On December 26, 1984, Johnson tendered a certified check to Tibble in the sum of $12,000, representing the funds due Rustin. On December 28, 1984, Tibble received a writ of attachment issued by the circuit court of Cook County in the case captioned as Konstantine Hatzopoulos v. Alvin C. Johnson, Jr. and John Rustin, individually, and Delphi American Corp., Successor to Jupiter Petroleum Corp., case No. 84 -- L -- 24475. The writ directed Tibble or his firm to hold and deliver to the sheriff of Cook County any funds in their possession belonging to Delphi and John Rustin. Hatzopoulos had agreed to dismiss the action against Rustin upon the attachment and disbursement of the $12,000 check.
On January 18, 1985, the Federal court entered a judgment order against Johnson for $12,000. On January 28, 1985, Johnson requested that this order be vacated and that a satisfaction of judgment be issued upon the tender of the settlement check held by Tibble to the sheriff of Cook County. At this time, Hapaniewski served Tibble with notice of his attorney's lien for fees in the Federal court case.
On March 15, 1985, the circuit court of Cook County ordered Tibble to deposit the funds with the court. Tibble did not tender the funds, but held them pending instructions regarding how the deposit was to be handled. Hapaniewski subsequently attempted to enforce his attorney's lien in the circuit court of Cook County. The court denied his request and dismissed the motion without prejudice.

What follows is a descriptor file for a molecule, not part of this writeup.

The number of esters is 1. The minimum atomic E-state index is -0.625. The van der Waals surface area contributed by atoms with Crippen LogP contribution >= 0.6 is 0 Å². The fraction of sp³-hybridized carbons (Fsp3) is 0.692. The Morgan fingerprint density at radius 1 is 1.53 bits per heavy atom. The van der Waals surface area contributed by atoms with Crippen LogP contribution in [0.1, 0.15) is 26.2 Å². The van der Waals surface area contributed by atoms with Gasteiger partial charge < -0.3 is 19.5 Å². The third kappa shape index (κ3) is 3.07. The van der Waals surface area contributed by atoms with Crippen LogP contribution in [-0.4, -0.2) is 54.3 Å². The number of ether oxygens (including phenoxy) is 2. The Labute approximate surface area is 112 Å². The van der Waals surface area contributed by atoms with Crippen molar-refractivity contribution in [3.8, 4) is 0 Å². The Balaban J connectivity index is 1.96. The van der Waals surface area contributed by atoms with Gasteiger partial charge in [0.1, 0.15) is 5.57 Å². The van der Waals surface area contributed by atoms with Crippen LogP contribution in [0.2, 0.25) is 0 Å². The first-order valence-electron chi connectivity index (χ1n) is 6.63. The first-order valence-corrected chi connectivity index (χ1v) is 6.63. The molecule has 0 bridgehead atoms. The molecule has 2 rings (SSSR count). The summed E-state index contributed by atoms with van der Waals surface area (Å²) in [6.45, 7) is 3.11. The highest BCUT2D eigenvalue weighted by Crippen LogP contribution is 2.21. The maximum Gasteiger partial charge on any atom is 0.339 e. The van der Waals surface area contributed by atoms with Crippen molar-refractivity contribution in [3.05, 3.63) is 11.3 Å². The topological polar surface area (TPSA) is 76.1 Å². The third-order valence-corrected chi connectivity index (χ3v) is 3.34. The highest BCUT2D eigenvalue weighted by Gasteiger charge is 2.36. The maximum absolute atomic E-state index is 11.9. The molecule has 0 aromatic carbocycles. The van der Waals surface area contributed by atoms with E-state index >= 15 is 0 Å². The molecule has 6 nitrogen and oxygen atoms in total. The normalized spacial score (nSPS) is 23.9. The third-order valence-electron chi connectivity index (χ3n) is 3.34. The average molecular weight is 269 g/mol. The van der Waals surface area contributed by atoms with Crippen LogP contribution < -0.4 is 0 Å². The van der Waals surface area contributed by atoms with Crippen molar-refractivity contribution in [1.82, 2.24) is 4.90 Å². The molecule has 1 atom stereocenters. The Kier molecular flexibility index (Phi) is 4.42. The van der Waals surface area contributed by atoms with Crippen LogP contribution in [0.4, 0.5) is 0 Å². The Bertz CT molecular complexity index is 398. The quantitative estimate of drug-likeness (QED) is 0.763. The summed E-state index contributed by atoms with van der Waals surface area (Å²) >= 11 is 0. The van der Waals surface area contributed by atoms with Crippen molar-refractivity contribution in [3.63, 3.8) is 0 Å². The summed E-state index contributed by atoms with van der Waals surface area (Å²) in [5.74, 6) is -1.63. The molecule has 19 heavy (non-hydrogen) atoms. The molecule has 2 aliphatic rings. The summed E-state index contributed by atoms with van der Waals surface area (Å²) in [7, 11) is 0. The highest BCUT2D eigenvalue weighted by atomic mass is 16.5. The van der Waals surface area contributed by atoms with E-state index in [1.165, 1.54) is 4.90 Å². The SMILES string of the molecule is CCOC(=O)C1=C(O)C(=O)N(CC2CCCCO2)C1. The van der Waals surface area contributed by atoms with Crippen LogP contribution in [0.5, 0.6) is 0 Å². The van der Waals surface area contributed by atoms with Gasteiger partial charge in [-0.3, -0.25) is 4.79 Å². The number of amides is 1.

Subsequently, Tibble received a court order directing that the $12,000 settlement check be disbursed as follows: $2,000 to Enrico Mirabelli, attorney for Rustin, and $10,000 to Konstantine Hatzopoulos and his attorney, Robert E. McAuliffe. Tibble tendered the check to the sheriff as directed.
Thereafter, Hapaniewski filed a motion for temporary restraining order and preliminary injunction against Johnson and Tibble in the Federal court. Hapaniewski sought to prevent the transfer of the $12,000 settlement check to Mirabelli and Hatzopoulos. The Federal court denied his motion and denied his request for attorney fees. The court found that Hapaniewski had failed to perfect his attorney's lien prior to the issuance of the State court writ of attachment. The court determined that Hapaniewski's rights under the lien were junior to the rights accruing under the writ of attachment. At that same time, the court granted Johnson's motion for satisfaction of judgment.